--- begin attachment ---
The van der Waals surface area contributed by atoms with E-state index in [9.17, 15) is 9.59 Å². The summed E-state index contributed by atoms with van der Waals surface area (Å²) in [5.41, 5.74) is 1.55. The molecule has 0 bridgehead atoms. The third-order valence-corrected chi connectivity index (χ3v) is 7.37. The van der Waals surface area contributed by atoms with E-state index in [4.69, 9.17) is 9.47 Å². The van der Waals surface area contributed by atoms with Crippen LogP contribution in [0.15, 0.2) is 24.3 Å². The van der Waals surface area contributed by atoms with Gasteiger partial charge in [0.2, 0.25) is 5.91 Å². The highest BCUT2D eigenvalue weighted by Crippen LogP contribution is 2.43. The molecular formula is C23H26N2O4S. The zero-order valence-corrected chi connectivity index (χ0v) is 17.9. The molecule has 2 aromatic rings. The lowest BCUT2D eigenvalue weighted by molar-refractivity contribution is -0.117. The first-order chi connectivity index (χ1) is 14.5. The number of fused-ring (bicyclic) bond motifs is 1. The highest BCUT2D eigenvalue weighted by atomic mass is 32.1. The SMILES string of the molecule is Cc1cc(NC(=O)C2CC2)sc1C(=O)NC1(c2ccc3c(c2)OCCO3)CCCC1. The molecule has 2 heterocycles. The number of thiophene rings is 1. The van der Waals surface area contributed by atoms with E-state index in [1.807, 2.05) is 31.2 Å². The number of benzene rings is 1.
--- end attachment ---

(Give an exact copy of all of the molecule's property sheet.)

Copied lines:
The van der Waals surface area contributed by atoms with E-state index in [9.17, 15) is 9.59 Å². The summed E-state index contributed by atoms with van der Waals surface area (Å²) in [5.41, 5.74) is 1.55. The molecule has 0 bridgehead atoms. The third-order valence-corrected chi connectivity index (χ3v) is 7.37. The van der Waals surface area contributed by atoms with E-state index in [4.69, 9.17) is 9.47 Å². The van der Waals surface area contributed by atoms with Crippen LogP contribution in [0.15, 0.2) is 24.3 Å². The van der Waals surface area contributed by atoms with Gasteiger partial charge in [0.2, 0.25) is 5.91 Å². The highest BCUT2D eigenvalue weighted by Crippen LogP contribution is 2.43. The molecular formula is C23H26N2O4S. The zero-order valence-corrected chi connectivity index (χ0v) is 17.9. The molecule has 2 aromatic rings. The lowest BCUT2D eigenvalue weighted by molar-refractivity contribution is -0.117. The first-order chi connectivity index (χ1) is 14.5. The number of fused-ring (bicyclic) bond motifs is 1. The highest BCUT2D eigenvalue weighted by atomic mass is 32.1. The SMILES string of the molecule is Cc1cc(NC(=O)C2CC2)sc1C(=O)NC1(c2ccc3c(c2)OCCO3)CCCC1. The molecule has 2 heterocycles. The number of thiophene rings is 1. The van der Waals surface area contributed by atoms with E-state index in [1.807, 2.05) is 31.2 Å². The number of benzene rings is 1.